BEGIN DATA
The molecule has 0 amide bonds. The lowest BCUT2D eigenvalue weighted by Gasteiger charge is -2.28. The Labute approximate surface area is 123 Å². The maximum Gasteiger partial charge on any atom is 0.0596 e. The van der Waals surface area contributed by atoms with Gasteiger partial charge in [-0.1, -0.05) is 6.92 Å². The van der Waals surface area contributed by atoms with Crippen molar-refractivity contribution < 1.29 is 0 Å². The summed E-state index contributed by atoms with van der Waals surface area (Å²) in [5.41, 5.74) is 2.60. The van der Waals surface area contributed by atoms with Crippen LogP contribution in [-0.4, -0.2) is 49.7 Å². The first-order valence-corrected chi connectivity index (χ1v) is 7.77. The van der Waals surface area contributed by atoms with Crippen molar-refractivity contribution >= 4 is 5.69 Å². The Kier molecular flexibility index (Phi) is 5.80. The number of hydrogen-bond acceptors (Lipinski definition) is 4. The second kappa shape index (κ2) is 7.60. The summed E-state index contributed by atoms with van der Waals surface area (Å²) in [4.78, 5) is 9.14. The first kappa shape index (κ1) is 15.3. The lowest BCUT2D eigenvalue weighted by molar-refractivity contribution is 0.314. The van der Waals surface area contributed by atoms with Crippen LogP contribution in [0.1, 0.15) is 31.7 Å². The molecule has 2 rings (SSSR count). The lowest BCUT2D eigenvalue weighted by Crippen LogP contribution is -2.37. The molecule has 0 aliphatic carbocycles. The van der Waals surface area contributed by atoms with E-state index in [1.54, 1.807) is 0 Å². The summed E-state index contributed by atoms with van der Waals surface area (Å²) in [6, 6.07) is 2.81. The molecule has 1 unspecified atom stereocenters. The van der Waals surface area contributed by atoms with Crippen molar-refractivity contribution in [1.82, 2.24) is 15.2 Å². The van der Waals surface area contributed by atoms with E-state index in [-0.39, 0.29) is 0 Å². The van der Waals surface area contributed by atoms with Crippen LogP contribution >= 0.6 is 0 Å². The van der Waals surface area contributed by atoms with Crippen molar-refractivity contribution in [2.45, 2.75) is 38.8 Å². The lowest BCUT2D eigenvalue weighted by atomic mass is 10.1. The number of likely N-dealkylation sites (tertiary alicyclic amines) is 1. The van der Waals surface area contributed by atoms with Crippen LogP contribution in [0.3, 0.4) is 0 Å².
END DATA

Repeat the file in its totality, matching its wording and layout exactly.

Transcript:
The molecule has 0 amide bonds. The lowest BCUT2D eigenvalue weighted by Gasteiger charge is -2.28. The Labute approximate surface area is 123 Å². The maximum Gasteiger partial charge on any atom is 0.0596 e. The van der Waals surface area contributed by atoms with Gasteiger partial charge in [-0.1, -0.05) is 6.92 Å². The van der Waals surface area contributed by atoms with Crippen molar-refractivity contribution < 1.29 is 0 Å². The summed E-state index contributed by atoms with van der Waals surface area (Å²) in [5.41, 5.74) is 2.60. The van der Waals surface area contributed by atoms with Crippen LogP contribution in [-0.4, -0.2) is 49.7 Å². The first-order valence-corrected chi connectivity index (χ1v) is 7.77. The van der Waals surface area contributed by atoms with Crippen molar-refractivity contribution >= 4 is 5.69 Å². The Kier molecular flexibility index (Phi) is 5.80. The number of hydrogen-bond acceptors (Lipinski definition) is 4. The second kappa shape index (κ2) is 7.60. The summed E-state index contributed by atoms with van der Waals surface area (Å²) in [4.78, 5) is 9.14. The first kappa shape index (κ1) is 15.3. The lowest BCUT2D eigenvalue weighted by molar-refractivity contribution is 0.314. The van der Waals surface area contributed by atoms with Crippen LogP contribution in [0.1, 0.15) is 31.7 Å². The molecule has 2 rings (SSSR count). The lowest BCUT2D eigenvalue weighted by Crippen LogP contribution is -2.37. The molecule has 0 aliphatic carbocycles. The van der Waals surface area contributed by atoms with E-state index in [1.54, 1.807) is 0 Å². The summed E-state index contributed by atoms with van der Waals surface area (Å²) in [6, 6.07) is 2.81. The molecule has 1 unspecified atom stereocenters. The van der Waals surface area contributed by atoms with Crippen molar-refractivity contribution in [1.82, 2.24) is 15.2 Å². The van der Waals surface area contributed by atoms with E-state index in [-0.39, 0.29) is 0 Å². The van der Waals surface area contributed by atoms with Crippen LogP contribution >= 0.6 is 0 Å². The van der Waals surface area contributed by atoms with Crippen molar-refractivity contribution in [2.45, 2.75) is 38.8 Å². The lowest BCUT2D eigenvalue weighted by atomic mass is 10.1. The number of likely N-dealkylation sites (tertiary alicyclic amines) is 1. The van der Waals surface area contributed by atoms with Crippen LogP contribution in [0.3, 0.4) is 0 Å².